“From a very early time, I understood that I only learn from things I don’t like. If you do things you like, you just do the same shit. You always fall in love with the wrong guy. Because there’s no change. It’s so easy to do things you like. But then, the thing is, when you’re afraid of something, face it, go for it. You become a better human being.”
What’s the cost?
“Ah, a big one. Lots of loneliness, my dear. If you’re a woman, it’s almost impossible to establish a relationship. You’re too much for everybody. It’s too much. The woman always has to play this role of being fragile and dependent. And if you’re not, they’re fascinated by you, but only for a little while. And then they want to change you and crush you. And then they leave. So, lots of lonely hotel rooms, my dear.”
– Performance artist Marina Abramović: ‘I was ready to die’
Last Sunday was flawless. I attended Pauline’s birthday, went to Pancakes & Jam with Alex, made new friends, saw old friends, explored a new place, danced for over ten hours, finally visited the new Duello, and found resolution with a particularly pernicious ex from several lifetimes ago. (#healing #grateful #morelikethatplease #feetlikeblisters).
Several lifetimes ago we used to be A Thing. Not so long ago that he wouldn’t be in here somewhere if I went looking, but long enough ago that I do not want to try. If I am going to cut this long story short, I shall only say that he placed the stars in the sky, then killed every one. To say it didn’t end well would be an understatement.
But, before that, oh! Before that, when things were good, we used to dance together.
We had a sword fighting school at our disposal, the second floor of an old brick building without any late night neighbors, all gleaming weapons and massive mirrors and beautiful wooden floors. So, of course, we used it as our living room. And when we danced, it was absolutely beautiful. We moved without parallel. We moved and it would take your breath away.
When we danced, we did it with naked blades.
The game was one of trust, the dance was one of acceptance and risk. We would light a thousand candles, until the salle was filled with glittering constellations of fire, lift our swords, and throw ourselves at each other’s weapons to the loud and salacious beat of whatever seemed sexiest. (He was very good at sexy).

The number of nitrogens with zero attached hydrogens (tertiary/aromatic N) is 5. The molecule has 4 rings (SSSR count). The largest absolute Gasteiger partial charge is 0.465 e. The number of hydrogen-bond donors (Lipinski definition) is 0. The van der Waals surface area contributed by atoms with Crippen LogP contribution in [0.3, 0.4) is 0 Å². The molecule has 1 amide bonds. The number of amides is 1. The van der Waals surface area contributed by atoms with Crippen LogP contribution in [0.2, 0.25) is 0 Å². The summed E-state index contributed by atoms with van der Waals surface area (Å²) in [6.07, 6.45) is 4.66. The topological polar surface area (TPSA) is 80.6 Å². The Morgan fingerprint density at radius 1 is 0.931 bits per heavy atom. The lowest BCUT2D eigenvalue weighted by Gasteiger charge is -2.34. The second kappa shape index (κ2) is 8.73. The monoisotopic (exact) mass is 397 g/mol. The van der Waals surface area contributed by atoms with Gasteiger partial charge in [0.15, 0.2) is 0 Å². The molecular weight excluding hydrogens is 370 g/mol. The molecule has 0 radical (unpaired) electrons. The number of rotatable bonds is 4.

The game was dangerous, but we never erred. The dance was trust incarnate. And we would always manage not to cut each other, though the blades were naked and sharp and the tips were bare. I started it one night when we had some people over, tossing him a sword as we danced, a dare, then a second one, but no matter how much I tried to impale myself, he would move it out of the way of my body every single time, often at the last second, as I would in turn. And we loved it. It became something we would do regularly, romance, a way to make-out in company, a way to break ourselves open, a way to dance ourselves clean.
It could have gone all sorts of wrong, but we never once had a mistake. It wasn’t a fight, understand, but a hard line practice of grace. The point was to throw ourselves at risk and let the other keep us safe. And we did. It worked. We never argued. We danced and we loved each other and we kept each other unmarked by our knives.
It was the sort of thing you might see in a film, but it was real. It was our life. If there is a narrative equivalent for being photogenic, we were that. We were ridiculously that. Swords, knives, the school. We lived part-time on a reproduction Chinese junk in False Creek. There were always flowers and books, back and forth. We were so lucky! He was tall and handsome and graceful, lissome and delicious with long blond hair to his shoulders, a clever mind, and two shining lengths of steel, we loved each other, we were brave, and I was utterly confident that he would not hurt me.